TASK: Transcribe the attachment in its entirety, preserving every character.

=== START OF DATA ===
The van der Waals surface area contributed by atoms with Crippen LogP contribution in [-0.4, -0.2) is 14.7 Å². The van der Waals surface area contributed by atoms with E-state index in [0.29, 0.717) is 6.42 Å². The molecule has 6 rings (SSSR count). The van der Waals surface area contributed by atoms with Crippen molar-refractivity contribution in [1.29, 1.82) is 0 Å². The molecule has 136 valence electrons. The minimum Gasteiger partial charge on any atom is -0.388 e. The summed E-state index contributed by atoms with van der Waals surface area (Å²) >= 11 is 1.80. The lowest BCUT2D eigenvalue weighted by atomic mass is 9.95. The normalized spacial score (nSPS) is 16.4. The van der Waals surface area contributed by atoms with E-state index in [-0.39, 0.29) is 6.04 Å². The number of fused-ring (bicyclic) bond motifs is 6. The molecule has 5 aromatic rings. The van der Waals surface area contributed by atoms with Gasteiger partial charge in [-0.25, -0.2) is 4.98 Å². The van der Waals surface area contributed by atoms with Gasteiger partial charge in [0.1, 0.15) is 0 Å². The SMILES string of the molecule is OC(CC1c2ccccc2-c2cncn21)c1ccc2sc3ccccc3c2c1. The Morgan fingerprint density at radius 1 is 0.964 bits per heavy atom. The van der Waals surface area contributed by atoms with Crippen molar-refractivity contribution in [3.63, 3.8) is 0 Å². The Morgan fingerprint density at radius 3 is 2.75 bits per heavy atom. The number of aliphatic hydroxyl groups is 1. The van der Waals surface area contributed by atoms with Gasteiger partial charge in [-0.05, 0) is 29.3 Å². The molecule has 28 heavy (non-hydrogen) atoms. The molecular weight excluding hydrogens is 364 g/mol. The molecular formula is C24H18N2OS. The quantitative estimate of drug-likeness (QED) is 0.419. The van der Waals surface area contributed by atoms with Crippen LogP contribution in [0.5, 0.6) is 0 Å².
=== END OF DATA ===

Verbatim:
The van der Waals surface area contributed by atoms with Crippen LogP contribution in [-0.4, -0.2) is 14.7 Å². The van der Waals surface area contributed by atoms with E-state index in [0.29, 0.717) is 6.42 Å². The molecule has 6 rings (SSSR count). The van der Waals surface area contributed by atoms with Crippen molar-refractivity contribution in [1.29, 1.82) is 0 Å². The molecule has 136 valence electrons. The minimum Gasteiger partial charge on any atom is -0.388 e. The summed E-state index contributed by atoms with van der Waals surface area (Å²) >= 11 is 1.80. The lowest BCUT2D eigenvalue weighted by atomic mass is 9.95. The normalized spacial score (nSPS) is 16.4. The van der Waals surface area contributed by atoms with E-state index in [-0.39, 0.29) is 6.04 Å². The number of fused-ring (bicyclic) bond motifs is 6. The molecule has 5 aromatic rings. The van der Waals surface area contributed by atoms with Gasteiger partial charge in [-0.25, -0.2) is 4.98 Å². The van der Waals surface area contributed by atoms with Gasteiger partial charge in [0.1, 0.15) is 0 Å². The SMILES string of the molecule is OC(CC1c2ccccc2-c2cncn21)c1ccc2sc3ccccc3c2c1. The Morgan fingerprint density at radius 1 is 0.964 bits per heavy atom. The van der Waals surface area contributed by atoms with Crippen molar-refractivity contribution in [3.63, 3.8) is 0 Å². The Morgan fingerprint density at radius 3 is 2.75 bits per heavy atom. The number of aliphatic hydroxyl groups is 1. The van der Waals surface area contributed by atoms with Gasteiger partial charge in [-0.05, 0) is 29.3 Å². The molecule has 28 heavy (non-hydrogen) atoms. The molecular weight excluding hydrogens is 364 g/mol. The molecular formula is C24H18N2OS. The quantitative estimate of drug-likeness (QED) is 0.419. The van der Waals surface area contributed by atoms with Crippen LogP contribution in [0.5, 0.6) is 0 Å².